Well, it adds up pretty fast when you look at the lost productivity of the men and women who went to fight and the fact that now we're on the hook for a lifetime of medical care for every single one of them, plus other benefits, and a lot of them came back very broken, with pieces missing and will require expensive medical care for the rest of

        • those expenses are not considered part of the proper military budget, and can be cut at will.

          • by PopeRatzo (965947)

            The discussion wasn't about the military budget, it was about the cost of the wars.

            Surely, when you want to know how much it costs to drive a car, you want to include gas and maintenance, right? Insurance and parking costs. Even the cost of traffic tickets.

            The Council on Foreign Relations, who likes wars, tried to minimize the cost of the war just to the line items in the budget. It's worth having a more realistic estimate.

        • by Sciath (3433615)
          Just finished watching a new Frontline on PBS called "Loosing Iraq". Anyway, according to that program the war's total cost was around $2T. And it was a complete failed policy from the get-go.
  • by TheRealMindChild (743925) on Sunday July 27, 2014 @12:43PM (#47544109) Homepage Journal
    This is to fund the Crossbow project [youtube.com]
  • by Anonymous Coward

    rly!

  • everyone knows (Score:5, Insightful)

    by ganjadude (952775) on Sunday July 27, 2014 @12:44PM (#47544125) Homepage
    everyone knows that NASA is the red headed step child of the government. they are the face of the government that kids love, and encourages science and technology research, there is no better government agency that I can think of that has more good will with the kids

    but for some reason, they dont get funded, everyone acts as if NASA wastes money left and right and they get nothing done. I blame congress and the president for always interjecting. They are politicians, not scientists. We should give nasa a blank check and let them do their thing.
  • > The theory is that a lot of political rancor has taken place in the aerospace community because of the space agency's limited budget. If the budget were to be increased to pay for everything on the space wish list, the rancor will cease.

    That will definitely work. Government agencies can never find more ways to spend money.
    I bet if we handed 43% of everything we produce to the federal government, they'd stop having budget problems.

    • Like they say: "The first rule of economics is that everything depends on scarcity. The first rule of politics is to ignore the first rule of economics."

  • Since we're talking about SpaceX, what is the business case of the first "private" space company? Do they plan on being a space tourism company? Or do they intend to make all their money being a government contractor? I fail to see any other possible customers for their services, unless space mining is something more than a pipe dream.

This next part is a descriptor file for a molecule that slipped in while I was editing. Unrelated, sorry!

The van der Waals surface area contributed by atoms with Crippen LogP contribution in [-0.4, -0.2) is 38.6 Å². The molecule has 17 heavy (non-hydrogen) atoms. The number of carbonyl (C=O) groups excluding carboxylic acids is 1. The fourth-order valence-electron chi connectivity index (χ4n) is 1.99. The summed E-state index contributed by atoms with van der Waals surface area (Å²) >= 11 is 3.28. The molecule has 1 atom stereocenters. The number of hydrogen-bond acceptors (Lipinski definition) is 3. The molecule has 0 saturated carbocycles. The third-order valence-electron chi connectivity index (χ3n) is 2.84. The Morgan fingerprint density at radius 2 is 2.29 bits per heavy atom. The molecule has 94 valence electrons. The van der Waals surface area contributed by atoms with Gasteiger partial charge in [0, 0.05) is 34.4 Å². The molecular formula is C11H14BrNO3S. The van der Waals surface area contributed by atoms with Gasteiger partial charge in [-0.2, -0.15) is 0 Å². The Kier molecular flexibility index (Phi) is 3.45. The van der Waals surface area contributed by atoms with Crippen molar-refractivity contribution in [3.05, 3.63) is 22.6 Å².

• by CrimsonAvenger (580665) on Sunday July 27, 2014 @01:05PM (#47544247)

      SpaceX has scheduled eleven launches over the next several years with the US Government as the customer (ISS resupply missions).

      In addition, it has 17 launches scheduled for other customers (private satellite launches).

      So, no, SpaceX doesn't have to do space tourism, nor do asteroid mining, nor make all their money being a government contractor. What they are is a LAUNCH company. They don't do payloads, they just put other people's payloads into orbit for them cheaply.

      • by Kjella (173770)

        They don't do space tourism yet, but once they got the Dragon man-rated I don't see why not. The seven people who've been space tourists so far have in total paid $170 million, while SpaceX has quoted $140 million for a crewed Falcon 9 launch so they're at a price at least some is willing to pay. If they can make the rockets reusable it could significantly increase their launch volume even if only a few hundred super rich want to go. It would be real space flight in LEO and make you a genuine astronaut, not

      • by satuon (1822492)

        That's great, it means they have an independent source of demand that's relatively stable (unlike space tourism where you depend on just a few very rich people). So they could theoretically grow on their own even without the government contracts.

        • by Sciath (3433615)
          Yah... like Elysium... all the super rich will live in space and the Earth becomes a low income "regular people" ghetto.
    • Re: (Score:1, Informative)

      by Anonymous Coward

      Right now, it's communication satellites. Take a look at the current launch manifest [spacex.com].

      They haven't shown any interest in space tourism, but they would probably be happy to provide launch services for a company that would arrange it. Bigelow Aerospace is another space startup working on flexible space station modules, which could be used on a NASA space station or a commercial/tourist station.

      Long term, in order for SpaceX to realize their dreams of transporting passengers to Mars, there will probably need to

    • by dywolf (2673597)

      spacex is commercial space.
      NASA is federal space.
      they are not mutually exclusive.

      NASA shouldnt really be in the business of boring day to day work, ie, space trucking.
      That role should fall to commercial enterprises, or at least public/private partnerships.
      NASA itself should have as its core responsibility research and exploration.